A South Bronx community organizer – tortured by Chilean dictator Augusto Pinochet‘s government in the 1970s – is being deported after living here illegally for 27 years.
“I feel scared to go back,” Victor Toro, 68, said Thursday. “I’m still legally dead there. It’s a difficult situation.”
On March 2, a federal Immigration Court judge denied Toro’s pleas for asylum, saying he should have requested it when he first arrived – and ordered him to return to his homeland.
His lawyer called the ruling a “serious blow” to the white-bearded grandfather, who heads the culture and community group La Pena del Bronx, and a blow to asylum-seekers everywhere. They plan to appeal.
“This ruling is patently unfair and sets aside the weight of the evidence,” said the lawyer, Carlos Moreno.
ICE took Toro to court after he was arrested on an Amtrak train near Buffalo in 2007 for not having immigration papers.
Toro, a longtime advocate for immigrant rights who waded across the Rio Grande in 1984 to enter the U.S., claims he was afraid to turn himself in and request asylum, citing U.S. support for Pinochet’s brutal regime.
A democracy replaced the regime in 1990, but some of the leaders who had Toro tortured remain powerful, his lawyer says. They expelled Toro from Chile in 1977, declaring him dead.
Judge Sarah Burr said in a written ruling that Chile is a changed country and a safe place for Toro.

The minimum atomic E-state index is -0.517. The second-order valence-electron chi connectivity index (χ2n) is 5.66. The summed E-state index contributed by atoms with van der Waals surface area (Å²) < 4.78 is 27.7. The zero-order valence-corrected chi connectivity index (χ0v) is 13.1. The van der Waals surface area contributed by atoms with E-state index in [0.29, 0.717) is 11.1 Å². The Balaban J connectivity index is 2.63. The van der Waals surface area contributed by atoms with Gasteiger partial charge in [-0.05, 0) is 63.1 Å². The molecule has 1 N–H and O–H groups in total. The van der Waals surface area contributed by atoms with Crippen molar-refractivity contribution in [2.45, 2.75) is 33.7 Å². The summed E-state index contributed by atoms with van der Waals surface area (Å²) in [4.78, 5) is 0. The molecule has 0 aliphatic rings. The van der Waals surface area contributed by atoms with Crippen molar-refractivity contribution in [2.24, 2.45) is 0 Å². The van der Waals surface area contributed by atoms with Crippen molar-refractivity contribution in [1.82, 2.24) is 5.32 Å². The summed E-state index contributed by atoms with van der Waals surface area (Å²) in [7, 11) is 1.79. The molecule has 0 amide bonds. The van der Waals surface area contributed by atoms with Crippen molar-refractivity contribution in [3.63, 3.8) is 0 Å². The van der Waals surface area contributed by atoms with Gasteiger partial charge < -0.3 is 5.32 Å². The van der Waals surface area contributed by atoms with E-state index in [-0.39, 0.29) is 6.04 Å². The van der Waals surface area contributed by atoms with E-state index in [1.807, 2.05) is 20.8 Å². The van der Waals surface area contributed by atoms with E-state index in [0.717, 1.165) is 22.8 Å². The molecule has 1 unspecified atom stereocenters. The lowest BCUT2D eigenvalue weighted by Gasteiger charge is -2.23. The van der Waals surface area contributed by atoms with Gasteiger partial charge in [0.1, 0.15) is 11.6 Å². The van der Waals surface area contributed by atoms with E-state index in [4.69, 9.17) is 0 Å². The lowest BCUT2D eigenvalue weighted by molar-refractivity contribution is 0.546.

The Pinochet regime imprisoned Toro because he co-founded the Revolutionary Left Movement, known as the MIR, an anti-Pinochet group briefly labeled a terrorist organization by the U.S.
He was blindfolded for months at a time and had electric shocks applied to his genitals. He twice faced firing squads that shot blanks to scare him.
With President Obama set to visit the capital of Santiago later this month, Toro and Moreno are begging the White House to intervene. They argue the U.S. owes Toro because it tacitly backed Pinochet for years.
“The Obama administration needs to take a stand on this case,” Moreno said.
Although the judge found Toro’s testimony credible, she “didn’t act in the name of justice,” said Toro, who volunteers at South Bronx community gardens.
“My wife, daughter and grandmother are here,” he said. “They are dividing my family.
Burr found Toro not guilty of terrorist activity, but Moreno thinks the terrorism charge swayed her.
“The fear of being soft on terrorism is probably what caused the judge to make this ruling,” he said.
In her decision, Burr called the outcome of Toro’s case “regrettable,” but said immigration rules required Toro to apply for asylum within a year of his arrival or before 1997.
ICE declined to comment.
BY DANIEL BEEKMAN